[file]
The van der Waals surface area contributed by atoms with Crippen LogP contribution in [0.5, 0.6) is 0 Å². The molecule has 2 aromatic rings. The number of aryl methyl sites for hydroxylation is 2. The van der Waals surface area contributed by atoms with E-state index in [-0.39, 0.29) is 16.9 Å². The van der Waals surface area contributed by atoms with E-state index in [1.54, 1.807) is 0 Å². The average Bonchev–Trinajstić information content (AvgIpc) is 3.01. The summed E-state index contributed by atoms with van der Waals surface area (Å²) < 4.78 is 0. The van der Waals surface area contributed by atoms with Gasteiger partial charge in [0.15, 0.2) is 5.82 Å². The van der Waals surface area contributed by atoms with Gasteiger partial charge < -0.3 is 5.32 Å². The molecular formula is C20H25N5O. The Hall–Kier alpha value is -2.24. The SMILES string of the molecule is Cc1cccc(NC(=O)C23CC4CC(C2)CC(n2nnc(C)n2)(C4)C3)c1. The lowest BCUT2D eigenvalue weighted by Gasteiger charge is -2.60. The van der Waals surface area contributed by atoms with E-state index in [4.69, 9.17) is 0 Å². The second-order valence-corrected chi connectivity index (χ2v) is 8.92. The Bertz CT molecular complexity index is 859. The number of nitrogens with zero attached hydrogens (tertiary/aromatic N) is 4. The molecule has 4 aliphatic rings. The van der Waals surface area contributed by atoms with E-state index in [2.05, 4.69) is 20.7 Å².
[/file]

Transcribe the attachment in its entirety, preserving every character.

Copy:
The van der Waals surface area contributed by atoms with Crippen LogP contribution in [0.5, 0.6) is 0 Å². The molecule has 2 aromatic rings. The number of aryl methyl sites for hydroxylation is 2. The van der Waals surface area contributed by atoms with E-state index in [-0.39, 0.29) is 16.9 Å². The van der Waals surface area contributed by atoms with E-state index in [1.54, 1.807) is 0 Å². The average Bonchev–Trinajstić information content (AvgIpc) is 3.01. The summed E-state index contributed by atoms with van der Waals surface area (Å²) < 4.78 is 0. The van der Waals surface area contributed by atoms with Gasteiger partial charge in [0.15, 0.2) is 5.82 Å². The van der Waals surface area contributed by atoms with Gasteiger partial charge < -0.3 is 5.32 Å². The molecular formula is C20H25N5O. The Hall–Kier alpha value is -2.24. The SMILES string of the molecule is Cc1cccc(NC(=O)C23CC4CC(C2)CC(n2nnc(C)n2)(C4)C3)c1. The lowest BCUT2D eigenvalue weighted by Gasteiger charge is -2.60. The van der Waals surface area contributed by atoms with E-state index in [4.69, 9.17) is 0 Å². The second-order valence-corrected chi connectivity index (χ2v) is 8.92. The Bertz CT molecular complexity index is 859. The number of nitrogens with zero attached hydrogens (tertiary/aromatic N) is 4. The molecule has 4 aliphatic rings. The van der Waals surface area contributed by atoms with E-state index in [2.05, 4.69) is 20.7 Å².